Munstead Water Tower
Typical bedroom with mezzaniene bathrooms
Munstead Water Tower stands on top of a hill four miles south west of Guildford. Brick-built and 130ft high, it was erected in 1898 to supply water to the surrounding houses in Munstead and neighbouring villages and was in use for approximately 70 years.
The Water Tower had been out of use for nearly twenty years by the time that it was bought at auction by me (Elspeth Beard) in 1989. The only residents were a large colony of squatting birds whose droppings were several feet deep in the base of the tower.
The tower consisted of six levels with a timber stair bolted to the inside of the external walls on three sides of the tower, with quarter landings at each level. On the fifth floor there was a steel-riveted tank 30ft in diameter. The 20ft high external turret on the North West side contains a Victorian spiral staircase which provided access around the tank and onto the roof. There were four cast iron pipes running from the ground to fifth floor level to supply the tank, which held approximately 40,000 gallons of water. Each floor consisted of two steel beams supported on pad stones made of York stone and the small areas of floor were constructed with timber joists and floorboards. All four floors were of a similar construction and only occupied about one third of the potential floor area at each level, leaving a central void over 80 feet high in the main central space.
I felt it was paramount for the design of the interior that I retained as much of the original building as was practically possible and in doing so maintain its industrial character. The refurbished and re-designed tower now consists of six floors with a reception room on the ground floor, and one bedroom on each of the first, second and third floors. One large room occupies each floor, varying from 25-30 feet across with suspended hanging bathrooms in the bedroom levels and a gallery within the living room. Internally, new steel stairs and floors were constructed using the original main floor levels. This involved fixing new steel beams at each level to support the new stairs and existing beams. There are now 88 steps to the kitchen, 116 to the living room and a total of 142 steps to the roof!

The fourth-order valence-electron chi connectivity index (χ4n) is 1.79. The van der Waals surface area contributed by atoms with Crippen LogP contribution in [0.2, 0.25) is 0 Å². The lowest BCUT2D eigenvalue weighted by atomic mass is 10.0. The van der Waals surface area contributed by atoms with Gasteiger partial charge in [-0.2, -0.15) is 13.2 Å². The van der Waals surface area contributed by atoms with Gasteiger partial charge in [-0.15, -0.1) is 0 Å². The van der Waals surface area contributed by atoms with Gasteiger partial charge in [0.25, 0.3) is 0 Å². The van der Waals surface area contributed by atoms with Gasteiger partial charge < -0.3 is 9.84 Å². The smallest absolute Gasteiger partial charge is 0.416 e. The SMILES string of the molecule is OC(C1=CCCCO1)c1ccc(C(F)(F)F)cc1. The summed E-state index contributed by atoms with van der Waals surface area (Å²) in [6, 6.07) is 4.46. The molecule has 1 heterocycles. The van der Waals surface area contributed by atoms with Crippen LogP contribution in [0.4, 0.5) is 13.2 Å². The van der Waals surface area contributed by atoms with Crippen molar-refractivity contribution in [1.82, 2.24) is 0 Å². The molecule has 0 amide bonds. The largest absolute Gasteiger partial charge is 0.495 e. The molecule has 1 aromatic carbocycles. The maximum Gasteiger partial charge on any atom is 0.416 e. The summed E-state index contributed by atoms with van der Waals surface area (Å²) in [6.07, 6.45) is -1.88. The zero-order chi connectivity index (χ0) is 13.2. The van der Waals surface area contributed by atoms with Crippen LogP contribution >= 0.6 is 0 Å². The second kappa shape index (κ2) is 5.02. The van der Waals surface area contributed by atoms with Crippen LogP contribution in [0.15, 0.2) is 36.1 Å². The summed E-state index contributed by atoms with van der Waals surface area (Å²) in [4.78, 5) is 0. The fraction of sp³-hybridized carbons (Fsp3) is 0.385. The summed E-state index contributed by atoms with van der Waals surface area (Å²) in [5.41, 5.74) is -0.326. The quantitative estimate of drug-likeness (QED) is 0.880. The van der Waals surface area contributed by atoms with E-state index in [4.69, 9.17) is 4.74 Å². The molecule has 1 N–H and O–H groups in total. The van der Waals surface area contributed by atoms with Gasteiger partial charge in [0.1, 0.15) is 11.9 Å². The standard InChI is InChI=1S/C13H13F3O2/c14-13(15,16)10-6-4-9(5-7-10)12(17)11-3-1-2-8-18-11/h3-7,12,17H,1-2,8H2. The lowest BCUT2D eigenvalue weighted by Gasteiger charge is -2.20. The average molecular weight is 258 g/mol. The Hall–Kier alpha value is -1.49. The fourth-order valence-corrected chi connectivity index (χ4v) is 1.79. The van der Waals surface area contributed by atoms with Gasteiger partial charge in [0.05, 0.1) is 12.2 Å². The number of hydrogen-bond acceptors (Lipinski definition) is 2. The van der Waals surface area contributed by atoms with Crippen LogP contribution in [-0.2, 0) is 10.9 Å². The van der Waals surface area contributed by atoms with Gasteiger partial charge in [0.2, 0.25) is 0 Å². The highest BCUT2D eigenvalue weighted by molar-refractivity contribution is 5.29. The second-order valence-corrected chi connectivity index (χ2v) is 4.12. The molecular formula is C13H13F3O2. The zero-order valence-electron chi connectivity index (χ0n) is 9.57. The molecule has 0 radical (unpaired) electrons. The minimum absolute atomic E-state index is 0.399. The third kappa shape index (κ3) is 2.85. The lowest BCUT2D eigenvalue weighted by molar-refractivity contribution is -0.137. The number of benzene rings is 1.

The kitchen is situated on the fourth floor and the living room lies above it in the space that was originally occupied by the water tank. The walls of the tank were removed but the base remains to provide a unique curved steel riveted ceiling to the kitchen on the fourth floor. The existing valve and float mechanism originally inside the tank was also kept and now stands within the living room. To overcome the problems with the ‘Means of Escape’ regulations the building is fitted with a fire alarm system linked to smoke detectors on each level and there are magnetic door holders fixed to the main doors of each room. The stair provides a one hour fire-rated enclosure with separate emergency lighting.
This huge project naturally divided into two parts. The first part involved basic repair work to the building fabric of the tower, to make it both safe and weatherproof; then followed the far more daunting task of turning it into a unique and desirable place in which to live. I played multiple roles; owner, architect and main contractor. I bought the building without planning or listed building consent which was a huge gamble. Planning approval and listed building consent was finally granted a year later after I had managed to win an appeal to the Department of the Environment (DoE). This allowed a crucial relaxation of the ‘Means of Escape’ requirements, which had previously been the main stumbling block.
The building works took seven years to complete. The first task was to remove all the redundant pipe work and the steel tank and start the repair works to the brickwork and roof. The brickwork repairs alone took nine months. By the time the new steel windows were fitted and the roof completed, it had taken two and a half years to achieve a waterproof shell.
The existing timber stairs could not be re-used because they crossed many of the windows. The existing floor levels were retained but new steel beams were required on each floor to support the new stairs which also had to be made of steel since they provided the main means of escape from the building. Once the new steelwork was completed the timber floors were constructed, followed by the fixtures and fittings and final finishes.
Allowing this beautiful old water tower to be converted into a residence has assured its future and provided an appropriate alternative use. The water tower is still my own home. After all the blood, sweat and toil involved in its restoration and conversion I was delighted to be awarded The Surrey Historic Buildings Trust Award in 1993, The Downland Design Award in 1994, The RIBA Regional Architectural Award in 1994 and only last year The Surrey Historic Buildings Trust 25th Anniversary Best Conservation Award.